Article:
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Obama calls for debate on immigration

By Julie Pace

Associated Press

Published: Monday, March 25 2013 9:44 p.m. MDT

President Barack Obama listens as Homeland Security Secretary Janet Napolitano delivers the oath of allegiance during a naturalization ceremony for active duty service members and civilians, Monday, March 25, 2013, in the East Room of the White House in Washington. At right is Alejandro Mayorkas, director of United States Citizenship and Immigration Services (USCIS). (AP Photo/Susan Walsh)

Associated Press

WASHINGTON — President Barack Obama challenged Congress on Monday to "finish the job" of finalizing legislation aimed at overhauling the nation's immigration system.

With members of the House and Senate away on spring break, Obama made his most substantive remarks on the difficult issue in more than a month, saying he expects lawmakers to take up debate on a measure quickly and that he hopes to sign it into law as soon as possible.

"We've known for years that our immigration system is broken," the president said at a citizenship ceremony at the White House. "After avoiding the problem for years, the time has come to fix it once and for all."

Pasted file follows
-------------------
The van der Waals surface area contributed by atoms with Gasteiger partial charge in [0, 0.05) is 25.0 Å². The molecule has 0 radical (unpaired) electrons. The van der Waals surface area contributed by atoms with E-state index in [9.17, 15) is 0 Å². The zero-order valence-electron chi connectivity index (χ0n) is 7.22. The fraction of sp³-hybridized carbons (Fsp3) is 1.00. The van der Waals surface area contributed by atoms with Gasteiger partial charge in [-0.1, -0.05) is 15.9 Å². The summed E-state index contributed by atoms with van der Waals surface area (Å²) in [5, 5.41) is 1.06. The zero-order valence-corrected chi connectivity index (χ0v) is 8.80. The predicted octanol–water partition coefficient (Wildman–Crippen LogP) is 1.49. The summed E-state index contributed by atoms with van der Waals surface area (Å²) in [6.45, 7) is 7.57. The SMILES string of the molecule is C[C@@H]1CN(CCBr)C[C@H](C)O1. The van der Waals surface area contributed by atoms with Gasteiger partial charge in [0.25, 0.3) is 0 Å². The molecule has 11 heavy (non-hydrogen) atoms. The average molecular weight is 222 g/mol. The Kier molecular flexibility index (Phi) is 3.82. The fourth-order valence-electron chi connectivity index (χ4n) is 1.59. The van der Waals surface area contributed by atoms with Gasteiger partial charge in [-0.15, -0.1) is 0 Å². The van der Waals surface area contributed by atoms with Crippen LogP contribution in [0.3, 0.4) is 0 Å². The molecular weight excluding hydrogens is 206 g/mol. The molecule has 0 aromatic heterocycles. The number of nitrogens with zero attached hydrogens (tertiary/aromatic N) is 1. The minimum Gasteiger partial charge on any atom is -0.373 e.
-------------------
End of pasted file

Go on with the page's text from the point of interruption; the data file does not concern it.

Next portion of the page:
The president spoke at a ceremony for 28 people from more than two dozen countries, including Afghanistan, China and Mexico. Thirteen of the new citizens are active duty service members in the U.S. military. The oath of allegiance was administered by Homeland Security Secretary Janet Napolitano.

While Obama has hosted citizenship ceremonies in previous years, Monday's event was laced with politics, given the ongoing debate over immigration reform on Capitol Hill. A bipartisan group of eight senators is close to finishing draft work on a bill that would dramatically reshape the U.S. immigration and employment landscape, putting 11 million illegal immigrants on a path to citizenship. The measure also would allow tens of thousands of new high- and low-skilled workers into the country.

The president applauded the congressional effort so far, but pressed lawmakers to wrap up their discussions quickly.

"We've got a lot of white papers and studies," Obama said. "We've just got to, at this point, work up the political courage to do what's required."

Immigration shot to the forefront of Obama's domestic agenda following the November election. Hispanics made up 10 percent of the electorate and overwhelmingly backed Obama, in part because of the tough stance on immigration that Republicans took during the campaign.

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